20 X=ceil(((17+12*sqrt(2))^N+(1712*sqrt(2))^N2)/32)
30 print N,X
40 next N
Sloane's A014979 gives the first numbers that are both Triangular and Pentagonal.
(Sequence corrected and extended by Warut Roonguthai (email).)
1, 210, 40755, 7906276, 1533776805, 297544793910, ...
Consult also Eric Weisstein's page Triangular Pentagonal Number.
Sloane's A046194 gives the first numbers that are both Triangular and Heptagonal.
1, 55, 121771, 5720653, 12625478965, ...
Consult also Eric Weisstein's page Triangular Heptagonal Number.
Sloane's A046183 gives the first numbers that are both Triangular and Octagonal.
1, 21, 11781, 203841, 113123361, ...
Consult also Eric Weisstein's page Triangular Octagonal Number.
Sloane's A048909 gives the first numbers that are both Triangular and Nonagonal.
1, 325, 82621, 20985481, 5330229625, 1353857339341,...
Consult also Eric Weisstein's page Triangular Nonagonal Number.
Another interesting entry from Sloane's table is :
%N Doubly triangular numbers: C(n+2,2)+3C(n+3,4). under A002817
Michael Mann (email)
found an interesting way to construct the first few triangular numbers...
If you write how many 3digit numbers have 0,1,2,3,4,... as a sum of their digits,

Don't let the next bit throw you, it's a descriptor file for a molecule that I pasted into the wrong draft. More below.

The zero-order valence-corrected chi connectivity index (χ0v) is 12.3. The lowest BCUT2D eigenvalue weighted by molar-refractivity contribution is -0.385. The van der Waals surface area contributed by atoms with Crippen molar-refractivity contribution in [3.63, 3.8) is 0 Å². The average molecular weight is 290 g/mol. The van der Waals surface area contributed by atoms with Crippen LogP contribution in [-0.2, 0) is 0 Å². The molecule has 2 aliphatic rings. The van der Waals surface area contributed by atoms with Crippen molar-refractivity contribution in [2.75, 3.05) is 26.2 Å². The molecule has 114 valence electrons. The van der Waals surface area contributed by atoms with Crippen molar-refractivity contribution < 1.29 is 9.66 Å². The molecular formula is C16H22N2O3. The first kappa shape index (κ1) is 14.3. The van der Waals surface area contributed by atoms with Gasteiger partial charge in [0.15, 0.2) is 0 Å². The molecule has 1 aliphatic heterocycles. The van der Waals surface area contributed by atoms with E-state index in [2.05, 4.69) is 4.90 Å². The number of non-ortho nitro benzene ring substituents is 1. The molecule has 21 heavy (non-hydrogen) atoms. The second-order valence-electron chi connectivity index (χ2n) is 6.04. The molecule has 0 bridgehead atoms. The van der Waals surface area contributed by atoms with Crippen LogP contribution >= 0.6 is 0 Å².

you will get the sequence of the triangular numbers.
This means any number which can be represented using three decimal positions
(say 10 = 010), i.e. those that have ⩽ 3 digits.
Consider these numbers :
how many have 0 as a sum of their digits  1 (0)
sum 1  3 numbers (1, 10, 100)
sum 2  6 (2, 20, 200, 11, 110, 101)
sum 3  10 (3, 30, 300, 21, 12, 102, 201, 111, 120, 210)
sum 4  15 (4, 40, 400, 31, 13, 130, 310, 301, 103, 202, 22, 220, 211, 212, 122)
sum 5  21 (32, 23, 203, 302, ...)
etc.
It is just easier to count the numbers with particular sum of the digits by representing
each number in 3 decimal positions : say, for sum 3 :
C(3, 1) //those which have only 3 in them, 3, 30, 300
C(3, 1)*C(2, 1) //those which have one 2 and one 1 in them 210, 021, 120 etc.
C(3, 3) //those that have 3 ones in them
It looks like the sequence produced is a part of triangular numbers sequence.
I don't know what the exact explanation for it is.
If you have one couldn't you share it ?
Michael Mann's own reply [ July 31, 2000 ]
Michael thought more about it himself in the following days
and realised that his conjecture is true only for Sum ⩽ 9.
Here is his proof why it is true only for the small values : for Sum ⩽ 9.
The number of ⩽ 3 digit number corresponding to each value of the Sum is the
number of ways to put Sum nondistinguishable items into 3 distinguishable
boxes where each box can hold 0 ⩽ n ⩽ Sum items.